Guest Essay: 99 Percent in Magic Unite!

Inside Magic Image of Couple Learning Magic's True SecretsMark Panner is not exactly a friend of Inside Magic but he did lend us money to pay the server bill two months ago. In return for his kindness, we said he could write an opinion piece for the web site. This is that piece. He tries to find parallels between the 99 percent movement and magic secrets. We do not agree with his logic, argument or conclusions but a deal is a deal.  We note that while we do not edit Mark's writing, we had to change the title from its original, "99 Percent in Magic Untie."

As I was watching the occupy movement do their thing, I thought about inequity and how unfair it is. One of the questions that kept crossing my mind was, how come the Vegas Headliners get the best secrets and technology and we are all stuck with the turn of the century – Last Century! –boxes and mirrors. It's not fair at all.

There is no other word for it other than inequity and unfairness (okay so maybe two words) but it expresses the vas deference between the 99% of magicians who need to use boxes screens or assistants (if you can afford them or are able to even go to where they congregate to ask if they would like to work for you). The elite one percent get to make things vanish, float, change, appear, grow or shrink without anything at all.

I have been looking into this question for a long time. It's been six months so far and I think I have some answers but they are not good ones.

When magic began, there was relative parity among all magicians. Magicians could make things vanish, float, appear, disappear, change or multiply with equal ability. They all used the same skills and tools. In the Iron Age, everyone used Irons and in the Bronze Age they did the same and no one had better tools than their neighbor. One caveman's Iron thing was the same size and shape and substance as the caveman next door and that did not change until the end of the "Ages" part of history ("Iron," "Bronze," "Dinosaur," "Bird," and "Trains") and the start of the Jet Age (around the time of the Wright Brothers).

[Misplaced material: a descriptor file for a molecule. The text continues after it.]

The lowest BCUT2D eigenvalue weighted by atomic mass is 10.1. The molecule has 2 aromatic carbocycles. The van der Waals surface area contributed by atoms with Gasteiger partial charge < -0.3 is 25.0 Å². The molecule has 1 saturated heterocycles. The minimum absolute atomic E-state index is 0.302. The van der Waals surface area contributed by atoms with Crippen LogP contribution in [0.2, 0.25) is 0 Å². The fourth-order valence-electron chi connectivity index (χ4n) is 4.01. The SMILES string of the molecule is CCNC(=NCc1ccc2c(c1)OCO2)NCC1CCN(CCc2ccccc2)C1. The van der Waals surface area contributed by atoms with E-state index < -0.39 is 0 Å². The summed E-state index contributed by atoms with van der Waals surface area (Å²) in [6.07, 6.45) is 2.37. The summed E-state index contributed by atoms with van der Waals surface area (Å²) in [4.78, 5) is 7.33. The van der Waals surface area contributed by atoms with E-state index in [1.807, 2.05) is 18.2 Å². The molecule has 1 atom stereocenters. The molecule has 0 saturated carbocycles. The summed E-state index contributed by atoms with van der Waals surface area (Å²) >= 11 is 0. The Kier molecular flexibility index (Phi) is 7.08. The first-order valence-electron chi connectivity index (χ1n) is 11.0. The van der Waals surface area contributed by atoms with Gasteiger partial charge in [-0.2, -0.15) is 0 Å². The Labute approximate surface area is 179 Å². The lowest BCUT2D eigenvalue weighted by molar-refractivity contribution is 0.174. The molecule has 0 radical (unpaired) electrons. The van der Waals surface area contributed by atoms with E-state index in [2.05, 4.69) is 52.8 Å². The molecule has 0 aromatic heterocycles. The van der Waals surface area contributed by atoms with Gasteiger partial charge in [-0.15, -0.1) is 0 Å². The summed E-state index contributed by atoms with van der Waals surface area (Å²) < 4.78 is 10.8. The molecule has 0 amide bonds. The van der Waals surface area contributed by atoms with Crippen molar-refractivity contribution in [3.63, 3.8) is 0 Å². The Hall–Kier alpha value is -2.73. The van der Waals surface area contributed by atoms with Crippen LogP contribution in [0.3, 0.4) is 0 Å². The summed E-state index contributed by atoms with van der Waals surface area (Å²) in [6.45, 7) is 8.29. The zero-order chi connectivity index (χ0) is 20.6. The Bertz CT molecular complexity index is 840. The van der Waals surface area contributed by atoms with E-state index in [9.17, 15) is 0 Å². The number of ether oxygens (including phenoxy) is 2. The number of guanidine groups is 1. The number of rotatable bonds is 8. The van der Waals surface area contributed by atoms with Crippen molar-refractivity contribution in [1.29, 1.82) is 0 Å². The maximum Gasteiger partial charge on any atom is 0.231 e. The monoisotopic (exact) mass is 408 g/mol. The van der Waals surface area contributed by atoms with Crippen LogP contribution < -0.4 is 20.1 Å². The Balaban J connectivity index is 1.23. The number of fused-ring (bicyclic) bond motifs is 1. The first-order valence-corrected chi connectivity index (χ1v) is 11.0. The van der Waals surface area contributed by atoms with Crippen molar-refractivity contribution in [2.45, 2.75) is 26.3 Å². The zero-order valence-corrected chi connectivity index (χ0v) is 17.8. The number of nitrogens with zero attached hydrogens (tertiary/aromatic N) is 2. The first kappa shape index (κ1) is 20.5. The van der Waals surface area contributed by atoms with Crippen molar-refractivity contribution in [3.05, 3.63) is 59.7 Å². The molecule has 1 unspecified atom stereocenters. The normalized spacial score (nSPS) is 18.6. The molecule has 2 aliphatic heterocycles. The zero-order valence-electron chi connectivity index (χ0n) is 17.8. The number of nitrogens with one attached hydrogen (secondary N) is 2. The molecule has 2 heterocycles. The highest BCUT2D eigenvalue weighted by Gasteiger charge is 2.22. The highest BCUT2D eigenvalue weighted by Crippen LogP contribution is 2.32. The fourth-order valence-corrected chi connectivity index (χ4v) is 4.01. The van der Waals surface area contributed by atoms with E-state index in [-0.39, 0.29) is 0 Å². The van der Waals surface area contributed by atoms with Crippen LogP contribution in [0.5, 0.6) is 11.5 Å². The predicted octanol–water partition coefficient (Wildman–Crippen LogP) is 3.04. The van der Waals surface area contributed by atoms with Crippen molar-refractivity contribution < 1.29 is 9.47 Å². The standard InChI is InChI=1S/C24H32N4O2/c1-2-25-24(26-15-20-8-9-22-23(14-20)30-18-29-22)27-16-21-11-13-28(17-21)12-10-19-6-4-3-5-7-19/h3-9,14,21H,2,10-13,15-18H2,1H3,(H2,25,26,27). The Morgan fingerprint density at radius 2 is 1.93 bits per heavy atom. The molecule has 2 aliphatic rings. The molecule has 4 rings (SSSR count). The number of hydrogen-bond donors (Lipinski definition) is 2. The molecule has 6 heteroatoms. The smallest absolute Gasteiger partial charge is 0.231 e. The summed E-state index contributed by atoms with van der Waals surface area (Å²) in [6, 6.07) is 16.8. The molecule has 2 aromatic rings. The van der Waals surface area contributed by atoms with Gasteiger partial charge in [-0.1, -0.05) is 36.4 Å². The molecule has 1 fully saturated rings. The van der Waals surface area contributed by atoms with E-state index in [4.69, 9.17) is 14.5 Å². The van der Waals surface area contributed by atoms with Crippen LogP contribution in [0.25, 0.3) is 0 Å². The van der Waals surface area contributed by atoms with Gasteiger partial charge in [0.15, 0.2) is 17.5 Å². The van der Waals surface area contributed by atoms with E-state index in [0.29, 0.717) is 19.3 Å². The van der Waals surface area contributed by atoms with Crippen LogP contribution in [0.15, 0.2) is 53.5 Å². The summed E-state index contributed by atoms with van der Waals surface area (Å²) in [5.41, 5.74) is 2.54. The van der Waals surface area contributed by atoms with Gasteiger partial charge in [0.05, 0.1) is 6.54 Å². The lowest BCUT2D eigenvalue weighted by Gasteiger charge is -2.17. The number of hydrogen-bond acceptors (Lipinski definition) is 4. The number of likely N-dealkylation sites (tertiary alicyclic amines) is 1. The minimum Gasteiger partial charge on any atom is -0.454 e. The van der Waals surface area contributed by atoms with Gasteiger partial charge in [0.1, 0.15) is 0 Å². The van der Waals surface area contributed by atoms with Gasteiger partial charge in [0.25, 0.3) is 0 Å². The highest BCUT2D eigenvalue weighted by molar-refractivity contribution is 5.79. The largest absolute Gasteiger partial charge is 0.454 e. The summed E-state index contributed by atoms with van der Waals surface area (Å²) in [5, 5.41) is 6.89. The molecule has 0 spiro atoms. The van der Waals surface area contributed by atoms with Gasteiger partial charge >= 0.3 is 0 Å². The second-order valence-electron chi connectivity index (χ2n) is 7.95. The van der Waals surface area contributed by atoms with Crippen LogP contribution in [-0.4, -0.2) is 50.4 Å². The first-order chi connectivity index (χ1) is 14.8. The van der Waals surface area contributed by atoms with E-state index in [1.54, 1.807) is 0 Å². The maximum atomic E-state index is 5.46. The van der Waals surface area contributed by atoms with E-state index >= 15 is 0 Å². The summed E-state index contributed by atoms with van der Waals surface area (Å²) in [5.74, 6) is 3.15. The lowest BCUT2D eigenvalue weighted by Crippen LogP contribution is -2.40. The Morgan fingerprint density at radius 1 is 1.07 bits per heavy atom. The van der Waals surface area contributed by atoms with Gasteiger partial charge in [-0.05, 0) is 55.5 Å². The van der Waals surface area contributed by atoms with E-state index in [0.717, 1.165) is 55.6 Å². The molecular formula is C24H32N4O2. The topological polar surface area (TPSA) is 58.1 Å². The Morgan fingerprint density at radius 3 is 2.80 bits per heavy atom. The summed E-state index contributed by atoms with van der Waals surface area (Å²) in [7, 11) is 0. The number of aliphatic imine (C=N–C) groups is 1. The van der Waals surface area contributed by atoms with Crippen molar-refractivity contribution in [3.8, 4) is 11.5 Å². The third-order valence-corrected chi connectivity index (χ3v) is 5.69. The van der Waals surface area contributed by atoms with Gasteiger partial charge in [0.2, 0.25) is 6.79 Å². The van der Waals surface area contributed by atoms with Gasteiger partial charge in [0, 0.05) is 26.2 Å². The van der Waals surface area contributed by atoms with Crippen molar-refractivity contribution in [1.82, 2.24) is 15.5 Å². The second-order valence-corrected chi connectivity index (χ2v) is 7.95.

Until the Jet Age, people entertained people in their villages and huts with essentially the same tricks either bought from a central store or made from common instructions. All magic plans used to be printed in blue ink and sold in rolls to magicians who wanted to build their own tricks from supplies they had around their cave or hut.

It took a while for this to die out. As late as the 1940s, for instance, Harry Blackstone used the same equipment as all magicians to make the standard "magic rabbit" appear or disappear. Magic rabbits were raised to be genetically identical so that all magicians could interchangeably use their props to do the rabbit tricks regardless of their location. A Boston rabbit would fit a Chicago rabbit gimmick and vice-a-versa. But there was a war on and many of the rabbits were actually made in the equivalent of factory farms where they were grown by strict military specifications to fit standard government issue magic props as used by the professionals (such as Blackstone) or the amateur at home or the magicians who entertained the troops during the battles around the world.

With the advent of the space race, the "elite" magicians began to insist on using "different" methods to accomplish the effects performed by so many. "Good enough for government work" was an expression first used to denigrate the magicians who were forced to use surplus magic tricks left over from the war effort. The elite used bigger bunnies (or with different colored ears or faces) and insisted on different methods to make tricks happen.


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King Copperfield Joins Roster of Magic Royalty

Inside Magic congratulates David Copperfield on his deserved ascension to the awesome position of King of Magic and awarded the “Magician of the Century” designation.